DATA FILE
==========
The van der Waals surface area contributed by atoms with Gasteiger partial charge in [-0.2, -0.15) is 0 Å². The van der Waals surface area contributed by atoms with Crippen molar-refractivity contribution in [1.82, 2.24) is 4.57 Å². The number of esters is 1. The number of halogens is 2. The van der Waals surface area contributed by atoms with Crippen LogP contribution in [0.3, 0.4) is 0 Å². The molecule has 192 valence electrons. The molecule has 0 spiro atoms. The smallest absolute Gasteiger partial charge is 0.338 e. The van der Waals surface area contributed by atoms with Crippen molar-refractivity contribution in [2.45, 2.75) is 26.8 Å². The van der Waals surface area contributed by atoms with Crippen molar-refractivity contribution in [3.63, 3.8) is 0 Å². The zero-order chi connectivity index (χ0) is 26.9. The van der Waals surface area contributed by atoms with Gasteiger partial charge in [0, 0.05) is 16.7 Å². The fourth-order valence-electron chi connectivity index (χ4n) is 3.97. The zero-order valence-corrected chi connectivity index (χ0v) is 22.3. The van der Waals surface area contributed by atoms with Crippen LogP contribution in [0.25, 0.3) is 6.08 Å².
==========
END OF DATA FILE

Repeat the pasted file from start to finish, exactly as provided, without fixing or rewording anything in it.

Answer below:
The van der Waals surface area contributed by atoms with Gasteiger partial charge in [-0.2, -0.15) is 0 Å². The van der Waals surface area contributed by atoms with Crippen molar-refractivity contribution in [1.82, 2.24) is 4.57 Å². The number of esters is 1. The number of halogens is 2. The van der Waals surface area contributed by atoms with Crippen LogP contribution in [0.3, 0.4) is 0 Å². The molecule has 192 valence electrons. The molecule has 0 spiro atoms. The smallest absolute Gasteiger partial charge is 0.338 e. The van der Waals surface area contributed by atoms with Crippen molar-refractivity contribution in [2.45, 2.75) is 26.8 Å². The van der Waals surface area contributed by atoms with Crippen molar-refractivity contribution in [3.63, 3.8) is 0 Å². The zero-order chi connectivity index (χ0) is 26.9. The van der Waals surface area contributed by atoms with Gasteiger partial charge in [0, 0.05) is 16.7 Å². The fourth-order valence-electron chi connectivity index (χ4n) is 3.97. The zero-order valence-corrected chi connectivity index (χ0v) is 22.3. The van der Waals surface area contributed by atoms with Crippen LogP contribution in [0.25, 0.3) is 6.08 Å².